This lesson can be downloaded for free: Click the Download Area link above.
It’s David and Bathsheba this time. We want the kids to know that sin means going our own way, and to repent means to turn around and go God’s way. David sinned greatly, but when he did, he turned to God and was accepted (unlike the rejected King Saul, who turned to the witch of Endor).
After the normal CLAMbake lesson opening (prayer, collection, Bible Wars, Biggie Verse, CLAM Bible), the kids play a game that proved to be one of those games that kids want to play too many times. It’s a simple every-man-for-himself game based upon guessing the outcome of a series of coin flips. So it’s a very good discussion starter that gets to the theme of repentance.
I wasn’t sure how the Decoder Dial activity would go with kids in Upper Elementary but they seemed to like that as well. I made some changes to the activity based on how the kids reacted, including adding the Secret Message poster. In my classroom we have a circle of chairs where we spend most of our time, and tables for small group activities. The Decoder Dial can be done alone but small groups of friends always seems to work best, in my experience. I always walk from group to group, keeping them on track, encouraging them (and, with tongue-in-cheek, mocking the kids who like that sort of thing). Of course, never mock a kid unless you have a great relationship with the kid and you are certain he or she understands that you are poking fun because you like the kid.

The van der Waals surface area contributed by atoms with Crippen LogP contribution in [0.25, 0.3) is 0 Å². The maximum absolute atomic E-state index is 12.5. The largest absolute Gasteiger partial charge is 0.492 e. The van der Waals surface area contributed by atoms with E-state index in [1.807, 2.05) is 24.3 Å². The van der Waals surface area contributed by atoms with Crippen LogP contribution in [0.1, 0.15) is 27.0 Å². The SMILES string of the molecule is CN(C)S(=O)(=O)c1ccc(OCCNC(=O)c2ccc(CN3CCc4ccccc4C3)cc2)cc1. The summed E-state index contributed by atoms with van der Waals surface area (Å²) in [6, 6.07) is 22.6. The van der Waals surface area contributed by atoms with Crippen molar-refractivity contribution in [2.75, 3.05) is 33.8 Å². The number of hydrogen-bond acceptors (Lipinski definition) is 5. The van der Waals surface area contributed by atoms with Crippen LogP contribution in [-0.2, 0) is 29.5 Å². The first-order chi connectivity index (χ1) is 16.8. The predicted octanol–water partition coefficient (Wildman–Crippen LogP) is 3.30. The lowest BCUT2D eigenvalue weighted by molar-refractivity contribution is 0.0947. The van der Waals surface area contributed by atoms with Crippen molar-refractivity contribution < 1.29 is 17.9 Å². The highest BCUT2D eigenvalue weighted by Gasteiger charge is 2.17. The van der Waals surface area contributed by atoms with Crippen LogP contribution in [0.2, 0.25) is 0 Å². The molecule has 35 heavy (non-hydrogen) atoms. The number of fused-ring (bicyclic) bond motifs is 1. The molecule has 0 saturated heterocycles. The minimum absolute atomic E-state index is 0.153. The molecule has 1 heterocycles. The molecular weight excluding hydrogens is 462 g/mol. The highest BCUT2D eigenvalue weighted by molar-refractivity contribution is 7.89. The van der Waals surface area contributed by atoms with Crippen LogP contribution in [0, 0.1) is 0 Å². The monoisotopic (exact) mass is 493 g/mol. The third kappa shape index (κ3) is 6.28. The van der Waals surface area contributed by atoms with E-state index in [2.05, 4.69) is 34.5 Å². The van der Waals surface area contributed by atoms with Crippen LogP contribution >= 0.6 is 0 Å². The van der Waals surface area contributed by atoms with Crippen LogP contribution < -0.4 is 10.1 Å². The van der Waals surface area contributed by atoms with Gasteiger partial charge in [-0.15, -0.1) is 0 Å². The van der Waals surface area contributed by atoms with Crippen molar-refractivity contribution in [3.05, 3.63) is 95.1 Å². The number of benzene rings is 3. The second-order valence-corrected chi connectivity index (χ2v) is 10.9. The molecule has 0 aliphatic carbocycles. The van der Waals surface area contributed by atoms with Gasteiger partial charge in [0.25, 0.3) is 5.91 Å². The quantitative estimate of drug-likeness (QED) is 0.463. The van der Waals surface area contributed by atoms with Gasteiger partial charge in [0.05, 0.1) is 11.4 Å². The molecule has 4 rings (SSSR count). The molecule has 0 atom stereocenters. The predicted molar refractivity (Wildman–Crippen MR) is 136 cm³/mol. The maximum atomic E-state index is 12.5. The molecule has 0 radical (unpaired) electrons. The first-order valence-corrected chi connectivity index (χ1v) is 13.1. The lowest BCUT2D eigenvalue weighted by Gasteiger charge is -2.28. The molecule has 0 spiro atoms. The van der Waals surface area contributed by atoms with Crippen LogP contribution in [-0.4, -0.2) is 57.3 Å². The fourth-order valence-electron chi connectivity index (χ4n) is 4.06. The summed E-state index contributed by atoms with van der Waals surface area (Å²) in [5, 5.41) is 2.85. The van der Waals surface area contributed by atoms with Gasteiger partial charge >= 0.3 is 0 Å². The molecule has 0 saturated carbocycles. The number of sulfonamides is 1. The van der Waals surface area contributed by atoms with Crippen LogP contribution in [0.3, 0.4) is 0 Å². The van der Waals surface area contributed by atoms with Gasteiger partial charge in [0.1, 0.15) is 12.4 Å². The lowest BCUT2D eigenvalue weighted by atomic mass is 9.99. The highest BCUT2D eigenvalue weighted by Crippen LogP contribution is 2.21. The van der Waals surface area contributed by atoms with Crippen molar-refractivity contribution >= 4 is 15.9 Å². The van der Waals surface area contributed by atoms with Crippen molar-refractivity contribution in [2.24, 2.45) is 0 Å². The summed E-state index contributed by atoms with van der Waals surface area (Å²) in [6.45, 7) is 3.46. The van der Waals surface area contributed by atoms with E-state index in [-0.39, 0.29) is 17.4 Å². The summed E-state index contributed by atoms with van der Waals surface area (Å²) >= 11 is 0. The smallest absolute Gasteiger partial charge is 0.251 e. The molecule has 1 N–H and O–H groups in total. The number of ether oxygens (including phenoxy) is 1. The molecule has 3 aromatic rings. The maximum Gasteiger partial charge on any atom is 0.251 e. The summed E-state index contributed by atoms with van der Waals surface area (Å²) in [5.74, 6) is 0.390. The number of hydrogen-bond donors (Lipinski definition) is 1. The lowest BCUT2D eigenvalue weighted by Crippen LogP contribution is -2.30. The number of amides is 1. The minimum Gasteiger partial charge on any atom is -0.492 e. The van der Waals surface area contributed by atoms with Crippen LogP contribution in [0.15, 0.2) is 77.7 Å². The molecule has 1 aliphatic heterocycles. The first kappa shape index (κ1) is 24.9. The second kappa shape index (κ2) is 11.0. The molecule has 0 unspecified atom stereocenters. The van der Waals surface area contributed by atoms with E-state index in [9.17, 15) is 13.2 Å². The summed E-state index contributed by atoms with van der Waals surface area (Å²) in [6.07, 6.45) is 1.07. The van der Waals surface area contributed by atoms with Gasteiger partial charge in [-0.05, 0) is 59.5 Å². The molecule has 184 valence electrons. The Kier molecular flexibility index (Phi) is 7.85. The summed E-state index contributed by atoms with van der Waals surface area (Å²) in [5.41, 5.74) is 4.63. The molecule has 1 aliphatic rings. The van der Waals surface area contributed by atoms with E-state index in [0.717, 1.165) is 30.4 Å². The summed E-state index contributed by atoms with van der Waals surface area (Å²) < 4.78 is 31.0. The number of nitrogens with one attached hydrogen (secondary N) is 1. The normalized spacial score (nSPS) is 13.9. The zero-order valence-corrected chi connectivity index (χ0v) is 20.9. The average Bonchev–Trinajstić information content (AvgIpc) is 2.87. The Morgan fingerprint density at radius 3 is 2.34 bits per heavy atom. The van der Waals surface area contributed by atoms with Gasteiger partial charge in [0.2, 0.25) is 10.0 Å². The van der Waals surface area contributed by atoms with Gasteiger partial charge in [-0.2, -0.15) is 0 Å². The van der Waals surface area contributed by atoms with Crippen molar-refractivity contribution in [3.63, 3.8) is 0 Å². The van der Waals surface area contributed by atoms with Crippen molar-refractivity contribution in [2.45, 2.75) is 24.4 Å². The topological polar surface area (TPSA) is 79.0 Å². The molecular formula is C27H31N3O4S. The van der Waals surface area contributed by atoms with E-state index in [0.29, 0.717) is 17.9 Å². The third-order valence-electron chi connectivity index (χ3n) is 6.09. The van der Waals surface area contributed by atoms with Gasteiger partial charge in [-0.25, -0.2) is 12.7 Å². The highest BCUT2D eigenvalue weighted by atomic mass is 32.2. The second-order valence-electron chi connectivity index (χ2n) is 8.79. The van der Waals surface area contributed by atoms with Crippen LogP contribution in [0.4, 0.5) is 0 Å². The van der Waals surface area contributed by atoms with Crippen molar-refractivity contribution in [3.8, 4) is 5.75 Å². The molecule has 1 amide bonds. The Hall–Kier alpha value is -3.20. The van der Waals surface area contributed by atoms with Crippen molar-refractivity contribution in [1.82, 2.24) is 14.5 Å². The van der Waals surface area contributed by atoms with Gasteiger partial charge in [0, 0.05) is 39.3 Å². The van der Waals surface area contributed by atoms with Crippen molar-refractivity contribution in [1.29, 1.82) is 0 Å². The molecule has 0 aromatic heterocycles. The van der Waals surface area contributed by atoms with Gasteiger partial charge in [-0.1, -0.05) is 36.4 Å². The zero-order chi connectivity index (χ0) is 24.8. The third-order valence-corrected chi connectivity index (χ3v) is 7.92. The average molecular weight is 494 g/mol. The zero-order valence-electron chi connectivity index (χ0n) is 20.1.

The Zacchaeus cartoon story brings up a point you might want to consider. I debated whether to colorize it or leave it as a coloring page (I use it as such in a younger age-level lesson). Really, do 4th and 5th graders want to color a story like this one? Well, I ran out of class time, so we read it over but never took it to the tables. But, consider this: Several times in the past I’ve had kids with various syndromes and conditions that make it difficult for them to keep up with the rest. These kids are happy to sit off alone, coloring away. I don’t feel comfortable trying to force these kids to join the crowd, so I let them hang alone as long as they behave and are happy. A coloring activity like this one is just the thing, so I may do more of these in the future. On the other hand, you can likely find things that will work simply by looking in the younger age-level resources.
Like all of the lessons I do, we bring the focus to Jesus. Really, would many people care about King David, sin and repentance if it wasn’t for Jesus? That’s why this lesson ends with our look at Zacchaeus and what we can learn from his repentance and Jesus’ response to it.
The lesson doesn’t close with a call to salvation, but this might be a good opportunity for you to do so at the end of your class.